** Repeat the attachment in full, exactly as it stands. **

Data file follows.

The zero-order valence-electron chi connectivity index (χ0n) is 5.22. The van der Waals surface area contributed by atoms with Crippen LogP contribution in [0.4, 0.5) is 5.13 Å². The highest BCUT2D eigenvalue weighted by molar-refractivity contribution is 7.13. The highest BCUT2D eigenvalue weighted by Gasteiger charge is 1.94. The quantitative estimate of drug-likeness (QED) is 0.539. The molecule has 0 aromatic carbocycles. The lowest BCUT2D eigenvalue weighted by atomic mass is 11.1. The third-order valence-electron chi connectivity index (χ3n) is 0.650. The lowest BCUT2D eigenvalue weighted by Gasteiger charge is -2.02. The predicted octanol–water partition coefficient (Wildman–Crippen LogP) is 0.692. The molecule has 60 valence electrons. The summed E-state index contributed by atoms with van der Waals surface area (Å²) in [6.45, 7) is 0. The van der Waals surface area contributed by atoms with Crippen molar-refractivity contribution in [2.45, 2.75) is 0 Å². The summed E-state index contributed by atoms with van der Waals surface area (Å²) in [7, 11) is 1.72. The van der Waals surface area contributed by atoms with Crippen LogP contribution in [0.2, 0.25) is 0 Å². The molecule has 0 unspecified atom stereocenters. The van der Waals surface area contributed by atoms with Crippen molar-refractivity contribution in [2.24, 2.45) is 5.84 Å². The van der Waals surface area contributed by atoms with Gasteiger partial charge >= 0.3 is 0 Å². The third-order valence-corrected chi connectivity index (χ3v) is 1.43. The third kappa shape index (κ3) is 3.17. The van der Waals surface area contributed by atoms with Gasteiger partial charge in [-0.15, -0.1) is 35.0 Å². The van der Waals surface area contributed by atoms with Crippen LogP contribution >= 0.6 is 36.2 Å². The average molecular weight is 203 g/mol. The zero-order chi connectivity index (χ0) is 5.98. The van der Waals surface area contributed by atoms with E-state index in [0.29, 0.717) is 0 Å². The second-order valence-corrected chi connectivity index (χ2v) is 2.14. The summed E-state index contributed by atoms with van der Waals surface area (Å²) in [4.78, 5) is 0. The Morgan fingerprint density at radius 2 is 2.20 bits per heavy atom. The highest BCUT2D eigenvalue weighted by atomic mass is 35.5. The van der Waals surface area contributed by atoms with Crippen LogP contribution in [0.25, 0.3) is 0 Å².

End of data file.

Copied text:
The zero-order valence-electron chi connectivity index (χ0n) is 5.22. The van der Waals surface area contributed by atoms with Crippen LogP contribution in [0.4, 0.5) is 5.13 Å². The highest BCUT2D eigenvalue weighted by molar-refractivity contribution is 7.13. The highest BCUT2D eigenvalue weighted by Gasteiger charge is 1.94. The quantitative estimate of drug-likeness (QED) is 0.539. The molecule has 0 aromatic carbocycles. The lowest BCUT2D eigenvalue weighted by atomic mass is 11.1. The third-order valence-electron chi connectivity index (χ3n) is 0.650. The lowest BCUT2D eigenvalue weighted by Gasteiger charge is -2.02. The predicted octanol–water partition coefficient (Wildman–Crippen LogP) is 0.692. The molecule has 60 valence electrons. The summed E-state index contributed by atoms with van der Waals surface area (Å²) in [6.45, 7) is 0. The van der Waals surface area contributed by atoms with Crippen molar-refractivity contribution in [2.45, 2.75) is 0 Å². The summed E-state index contributed by atoms with van der Waals surface area (Å²) in [7, 11) is 1.72. The van der Waals surface area contributed by atoms with Crippen LogP contribution in [0.2, 0.25) is 0 Å². The molecule has 0 unspecified atom stereocenters. The van der Waals surface area contributed by atoms with Crippen molar-refractivity contribution in [2.24, 2.45) is 5.84 Å². The van der Waals surface area contributed by atoms with Gasteiger partial charge >= 0.3 is 0 Å². The third-order valence-corrected chi connectivity index (χ3v) is 1.43. The third kappa shape index (κ3) is 3.17. The van der Waals surface area contributed by atoms with Gasteiger partial charge in [-0.15, -0.1) is 35.0 Å². The van der Waals surface area contributed by atoms with Crippen LogP contribution >= 0.6 is 36.2 Å². The average molecular weight is 203 g/mol. The zero-order chi connectivity index (χ0) is 5.98. The van der Waals surface area contributed by atoms with E-state index in [0.29, 0.717) is 0 Å². The second-order valence-corrected chi connectivity index (χ2v) is 2.14. The summed E-state index contributed by atoms with van der Waals surface area (Å²) in [4.78, 5) is 0. The Morgan fingerprint density at radius 2 is 2.20 bits per heavy atom. The highest BCUT2D eigenvalue weighted by atomic mass is 35.5. The van der Waals surface area contributed by atoms with Crippen LogP contribution in [0.25, 0.3) is 0 Å².